This is another story from the book I was writing a few years back. Again, the book was mostly bullshit but I do enjoy some of the one-off stories.
Now that another workday was done and he lay in bed, his thought trains were his own again. Frank enjoyed the comfort, the disconnection that “bed” brought. Indeed, his midday siestas were spiritually divine. He could roam the countryside of his mind and drift in random thoughts.
One of the last times he’d seen his mighty friend, Gibson the Brave, was on a Sunday, late morning, maybe two years ago. Gibson had just finished painting his kitchen while his wife was away visiting family and he was trying to look confident and put together. It was only window dressing though, morning-after jitters refused to hide behind the blinds.
Gibson recalled to Frank how his wife had seriously said, “Don’t drink both bottles of wine this weekend” and he smiled ashamed. There was some relief in Gibson’s implied confessional but they both knew his wife would bring the fury upon him that night.
They moved to the dining room and Gibson sat Indian style on the floor, steadying himself. He looked like he’d just as soon lie down right where he was. He soldiered on though, dipping and wiping his brush in the white paint as he prepared to engage the formal dining room. His hand started to shake as he attempted to physically will his brush to glide just above the base board.
Two dollars said the empty wine bottles were hidden at the bottom of the recycling bin and too bad their dining room would end up looking like a drunk painter had cut the trim.
He felt sorry for Gibson the Brave and wondered how much hangover pain he was in. He could see the agony on his face, and knew the weight of being an under-performing drunk in the eyes of the Missus.
Diagonal across the dock from where Frank lived, Gibson’s struggle was close to home and way too familiar.
Honestly, Frank was more than glad that none of the brush strokes were on his shoulders. This was Gibson’s time to dance in the hungover spotlight.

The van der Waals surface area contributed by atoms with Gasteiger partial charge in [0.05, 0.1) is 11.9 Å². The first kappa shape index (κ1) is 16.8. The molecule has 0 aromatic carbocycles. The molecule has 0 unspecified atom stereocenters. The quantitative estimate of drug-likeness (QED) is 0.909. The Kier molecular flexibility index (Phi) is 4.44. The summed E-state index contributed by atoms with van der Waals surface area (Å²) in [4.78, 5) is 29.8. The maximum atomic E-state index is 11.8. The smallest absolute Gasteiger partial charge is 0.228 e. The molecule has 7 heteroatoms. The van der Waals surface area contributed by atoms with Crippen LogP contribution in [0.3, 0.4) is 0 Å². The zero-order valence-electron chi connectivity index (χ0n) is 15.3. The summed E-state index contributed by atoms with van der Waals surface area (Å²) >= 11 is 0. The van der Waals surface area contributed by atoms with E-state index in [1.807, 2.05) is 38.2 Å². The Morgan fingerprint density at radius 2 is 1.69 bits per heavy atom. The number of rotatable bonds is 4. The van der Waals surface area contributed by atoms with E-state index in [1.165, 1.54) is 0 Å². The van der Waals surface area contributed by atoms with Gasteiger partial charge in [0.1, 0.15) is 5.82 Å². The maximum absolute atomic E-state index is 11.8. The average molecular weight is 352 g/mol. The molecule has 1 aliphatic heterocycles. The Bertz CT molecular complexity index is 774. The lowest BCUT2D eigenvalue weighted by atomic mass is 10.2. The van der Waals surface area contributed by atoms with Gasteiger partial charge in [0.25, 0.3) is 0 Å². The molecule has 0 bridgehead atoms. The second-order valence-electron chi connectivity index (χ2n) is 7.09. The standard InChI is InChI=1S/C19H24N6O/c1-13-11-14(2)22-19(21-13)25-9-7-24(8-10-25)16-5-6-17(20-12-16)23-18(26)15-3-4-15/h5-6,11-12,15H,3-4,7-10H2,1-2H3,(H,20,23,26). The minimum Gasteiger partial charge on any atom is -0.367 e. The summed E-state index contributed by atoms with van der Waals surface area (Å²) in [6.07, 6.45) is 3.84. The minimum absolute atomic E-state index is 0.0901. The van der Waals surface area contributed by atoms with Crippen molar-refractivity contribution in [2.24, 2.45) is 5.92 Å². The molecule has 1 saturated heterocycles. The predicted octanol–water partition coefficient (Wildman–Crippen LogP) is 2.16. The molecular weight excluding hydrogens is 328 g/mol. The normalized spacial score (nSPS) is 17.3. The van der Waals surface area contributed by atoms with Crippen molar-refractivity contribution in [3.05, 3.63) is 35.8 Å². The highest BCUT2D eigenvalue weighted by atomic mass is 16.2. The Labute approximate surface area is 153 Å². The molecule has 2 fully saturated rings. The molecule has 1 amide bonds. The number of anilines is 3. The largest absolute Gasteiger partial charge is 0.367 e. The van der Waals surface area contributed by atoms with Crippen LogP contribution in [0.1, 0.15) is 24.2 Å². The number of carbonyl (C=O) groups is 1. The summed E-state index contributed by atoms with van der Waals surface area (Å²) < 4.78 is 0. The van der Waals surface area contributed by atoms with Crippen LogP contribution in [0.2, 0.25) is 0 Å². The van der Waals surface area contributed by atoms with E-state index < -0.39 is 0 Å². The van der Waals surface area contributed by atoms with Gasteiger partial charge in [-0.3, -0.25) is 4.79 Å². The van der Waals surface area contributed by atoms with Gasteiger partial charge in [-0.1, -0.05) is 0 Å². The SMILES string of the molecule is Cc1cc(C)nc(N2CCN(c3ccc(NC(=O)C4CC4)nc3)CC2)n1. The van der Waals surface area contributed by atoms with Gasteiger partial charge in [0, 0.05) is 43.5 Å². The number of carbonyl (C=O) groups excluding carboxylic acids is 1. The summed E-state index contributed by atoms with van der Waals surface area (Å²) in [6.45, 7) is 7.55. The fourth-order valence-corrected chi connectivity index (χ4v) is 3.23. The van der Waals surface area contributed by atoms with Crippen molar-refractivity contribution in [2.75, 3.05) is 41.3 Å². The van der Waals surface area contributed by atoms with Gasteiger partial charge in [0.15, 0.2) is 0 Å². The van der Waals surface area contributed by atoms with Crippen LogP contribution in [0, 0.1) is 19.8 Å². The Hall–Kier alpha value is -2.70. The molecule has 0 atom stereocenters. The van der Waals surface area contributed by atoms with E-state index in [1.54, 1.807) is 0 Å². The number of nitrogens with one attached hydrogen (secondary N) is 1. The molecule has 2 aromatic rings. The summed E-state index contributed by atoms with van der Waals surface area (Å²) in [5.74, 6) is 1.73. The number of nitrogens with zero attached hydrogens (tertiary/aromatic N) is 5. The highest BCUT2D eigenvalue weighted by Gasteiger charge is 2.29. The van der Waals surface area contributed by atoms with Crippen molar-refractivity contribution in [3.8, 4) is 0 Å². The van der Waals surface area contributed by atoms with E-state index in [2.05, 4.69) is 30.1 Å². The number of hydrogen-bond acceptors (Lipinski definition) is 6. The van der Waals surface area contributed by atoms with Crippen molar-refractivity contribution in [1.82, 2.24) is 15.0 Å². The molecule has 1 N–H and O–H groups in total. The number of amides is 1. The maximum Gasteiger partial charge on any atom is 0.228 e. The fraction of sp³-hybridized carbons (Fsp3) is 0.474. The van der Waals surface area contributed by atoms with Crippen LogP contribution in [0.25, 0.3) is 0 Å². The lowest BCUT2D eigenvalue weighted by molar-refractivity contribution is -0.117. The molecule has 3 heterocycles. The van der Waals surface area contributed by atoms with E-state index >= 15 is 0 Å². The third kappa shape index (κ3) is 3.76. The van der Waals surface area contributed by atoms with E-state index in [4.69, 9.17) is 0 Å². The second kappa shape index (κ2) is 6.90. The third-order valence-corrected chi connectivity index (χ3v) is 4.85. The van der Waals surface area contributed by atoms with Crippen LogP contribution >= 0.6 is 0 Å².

While he watched Gibson’s artistic handy work, he himself felt the guiltiness of getting away with alcoholism. He’d been in Gibson’s house two weekends past feeding their dog. But mostly he’d been sneaking shots from the kitchen counter’s bottle of rum while the dog was out pee’ing — he had had his own shakes to tend to that particular day. In the there and then, he smiled to himself as he wondered if Gibson had taken the wrath for that drop in fluid as well.
As the final memory domino fell, his mind unwittingly wandered back to the there and then, came away from Gibson’s kitchen twice removed.
Frank thought to himself, “I wish I could loose myself in that for a little longer. Gibson was a good man.”
It all faded though and there he was laying in bed again. He tried to snatch it back one more time but barely remembered what else he and Gibson talked about that day. Frank could only recall the “don’t drink all the wine” conversation even though he’d visited Gibson for a good hour or two.
He only had pockets of feelings left from that day, only remembered how he knew Gibson must’ve felt. And how he had felt those times in the presence of a kindred spirit, bonding on motorcycles and cheap wine and marital bliss.
Gibson and wife and dog were long gone these days, having returned to the heartland to be closer to their kin.
Frank thought to himself some more, “Maybe life isn’t so much about our adventures but maybe it’s about the people we share our adventures with.”